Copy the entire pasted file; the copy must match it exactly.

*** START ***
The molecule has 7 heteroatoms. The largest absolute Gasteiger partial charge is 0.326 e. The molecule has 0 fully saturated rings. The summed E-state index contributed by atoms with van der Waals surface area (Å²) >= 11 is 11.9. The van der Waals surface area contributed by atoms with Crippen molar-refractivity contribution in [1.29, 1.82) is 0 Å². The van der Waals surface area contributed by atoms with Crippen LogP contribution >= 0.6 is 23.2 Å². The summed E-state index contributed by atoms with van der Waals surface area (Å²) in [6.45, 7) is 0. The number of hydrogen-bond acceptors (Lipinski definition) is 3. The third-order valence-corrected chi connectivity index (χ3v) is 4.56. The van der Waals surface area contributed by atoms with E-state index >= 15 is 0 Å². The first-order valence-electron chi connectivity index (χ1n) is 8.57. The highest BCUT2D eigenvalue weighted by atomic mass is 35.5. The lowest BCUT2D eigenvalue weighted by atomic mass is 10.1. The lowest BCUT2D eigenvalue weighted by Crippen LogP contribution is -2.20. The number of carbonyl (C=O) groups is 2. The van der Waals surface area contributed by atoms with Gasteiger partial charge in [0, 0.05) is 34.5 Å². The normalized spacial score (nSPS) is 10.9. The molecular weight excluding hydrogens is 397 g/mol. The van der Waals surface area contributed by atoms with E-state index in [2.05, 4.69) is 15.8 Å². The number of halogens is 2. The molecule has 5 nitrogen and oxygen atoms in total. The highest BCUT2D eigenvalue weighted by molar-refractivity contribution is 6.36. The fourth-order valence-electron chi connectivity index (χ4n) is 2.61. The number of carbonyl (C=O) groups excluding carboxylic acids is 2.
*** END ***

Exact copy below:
The molecule has 7 heteroatoms. The largest absolute Gasteiger partial charge is 0.326 e. The molecule has 0 fully saturated rings. The summed E-state index contributed by atoms with van der Waals surface area (Å²) >= 11 is 11.9. The van der Waals surface area contributed by atoms with Crippen molar-refractivity contribution in [1.29, 1.82) is 0 Å². The van der Waals surface area contributed by atoms with Crippen LogP contribution >= 0.6 is 23.2 Å². The summed E-state index contributed by atoms with van der Waals surface area (Å²) in [6.45, 7) is 0. The number of hydrogen-bond acceptors (Lipinski definition) is 3. The third-order valence-corrected chi connectivity index (χ3v) is 4.56. The van der Waals surface area contributed by atoms with E-state index >= 15 is 0 Å². The first-order valence-electron chi connectivity index (χ1n) is 8.57. The highest BCUT2D eigenvalue weighted by atomic mass is 35.5. The lowest BCUT2D eigenvalue weighted by atomic mass is 10.1. The lowest BCUT2D eigenvalue weighted by Crippen LogP contribution is -2.20. The number of carbonyl (C=O) groups is 2. The van der Waals surface area contributed by atoms with Gasteiger partial charge in [0, 0.05) is 34.5 Å². The normalized spacial score (nSPS) is 10.9. The molecular weight excluding hydrogens is 397 g/mol. The van der Waals surface area contributed by atoms with E-state index in [2.05, 4.69) is 15.8 Å². The number of halogens is 2. The molecule has 5 nitrogen and oxygen atoms in total. The highest BCUT2D eigenvalue weighted by molar-refractivity contribution is 6.36. The fourth-order valence-electron chi connectivity index (χ4n) is 2.61. The number of carbonyl (C=O) groups excluding carboxylic acids is 2.